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    I really can not believe that this is going on

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  • Actually this may be due to the fact that patients are transferred over a weekend and the fact that TTA's are not obtained satisfactorily or prescribed properly to appropriate settings. This may need to be considered when transferring patients to community settings.

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  • its disgusting in this day and age that hospital staff and services do not run on 7 day service why on earth do theatres close on friday afternoon untill monday except for emergencys and then some are delayed until monday
    senior drs and consultants only returning to wards late in the evening to find out what is happening to patients from junior inexperienced drs
    skeleton physio and ot at weekends time to finish this victorian practice
    the public and us deserve better we all contribute to those very high wages time the consultants earned there money like the rest of us

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  • It really is about time that the NHS truly became a 24 hour a day, 7 day a week service. All nurses are aware of the nightmare job of getting patients reviewed with a proper management and care plan when they are admitted on a friday evening - this is of course even worse over the dreaded holiday weekends when patients are essentially 'babysat' for days with no senior review. As always I am amazed that research is needed for what seems so obvious an issue.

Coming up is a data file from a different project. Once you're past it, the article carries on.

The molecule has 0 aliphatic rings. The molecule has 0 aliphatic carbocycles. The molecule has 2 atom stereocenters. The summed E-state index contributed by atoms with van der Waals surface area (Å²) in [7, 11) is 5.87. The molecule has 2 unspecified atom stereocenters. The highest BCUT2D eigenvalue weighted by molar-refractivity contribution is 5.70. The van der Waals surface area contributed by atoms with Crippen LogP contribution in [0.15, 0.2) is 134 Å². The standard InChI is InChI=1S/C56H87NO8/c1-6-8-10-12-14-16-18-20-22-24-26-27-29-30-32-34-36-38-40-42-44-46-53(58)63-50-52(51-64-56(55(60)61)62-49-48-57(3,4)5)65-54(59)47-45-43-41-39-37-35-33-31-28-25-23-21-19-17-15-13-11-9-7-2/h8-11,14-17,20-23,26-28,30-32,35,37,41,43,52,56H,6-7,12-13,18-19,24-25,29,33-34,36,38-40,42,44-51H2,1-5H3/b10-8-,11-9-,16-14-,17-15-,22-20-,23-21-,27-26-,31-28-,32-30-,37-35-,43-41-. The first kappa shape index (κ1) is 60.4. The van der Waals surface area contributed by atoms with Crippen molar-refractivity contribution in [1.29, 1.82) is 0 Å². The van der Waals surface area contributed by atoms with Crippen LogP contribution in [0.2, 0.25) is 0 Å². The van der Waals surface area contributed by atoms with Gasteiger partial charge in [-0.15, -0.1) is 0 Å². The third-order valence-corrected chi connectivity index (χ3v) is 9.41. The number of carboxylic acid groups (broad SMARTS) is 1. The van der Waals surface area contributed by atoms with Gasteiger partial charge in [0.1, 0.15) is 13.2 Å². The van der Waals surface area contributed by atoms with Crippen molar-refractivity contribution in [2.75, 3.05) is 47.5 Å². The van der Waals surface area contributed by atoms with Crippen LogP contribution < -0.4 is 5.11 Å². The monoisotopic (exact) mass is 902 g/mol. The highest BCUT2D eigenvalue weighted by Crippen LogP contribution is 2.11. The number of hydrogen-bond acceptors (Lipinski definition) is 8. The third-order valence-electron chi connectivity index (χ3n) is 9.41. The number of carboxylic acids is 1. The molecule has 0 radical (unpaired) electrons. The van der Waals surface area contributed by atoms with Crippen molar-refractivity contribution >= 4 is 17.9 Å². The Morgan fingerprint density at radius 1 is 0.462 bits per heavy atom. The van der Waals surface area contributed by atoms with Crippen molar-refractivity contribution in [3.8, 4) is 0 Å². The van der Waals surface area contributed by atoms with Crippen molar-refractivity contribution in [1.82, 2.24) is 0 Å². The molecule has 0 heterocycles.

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  • Im a staff nurse and I work long days sat and sun every week for childcare reasons.I know from my shifts week in week out that this article is spot on.
    Routine things like bloods, cannulas are managed well by nursing staff, but often acutely ill patients who may be difficult to bleed have to wait for the on call HO to come...this weekend he arrived at 19.30 we had a list as long as your arm for him, he was mentally and physically exhausted....dangerous.I think in my trust nurses are wise enough to leave not so urgent things till review on monday, but still there are enough things that have to be done...prescribing warfarin,gentamicin, as well as reviewing the compromised patients.we have a folder system for this, green for SHO orange for REG, that is meant to make sure that the illest patients have senior r/v, trouble is that there are too many of them for one sho and one reg.
    Ive been a nurse for 14 years but to tell you the truth if I could I would get out of the hospital setting as its just firefighting every step of the way.

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  • I am not at all surprised by this at all. Staff cover over weekends is diabolical. Getting the poor oncall Dr to attend to a patient when they are trying to look after 300+ is unrealistic, coupled with the lack of senior nursing staff and ahp`s, makes hospitals a dangerous place to be over a weekend.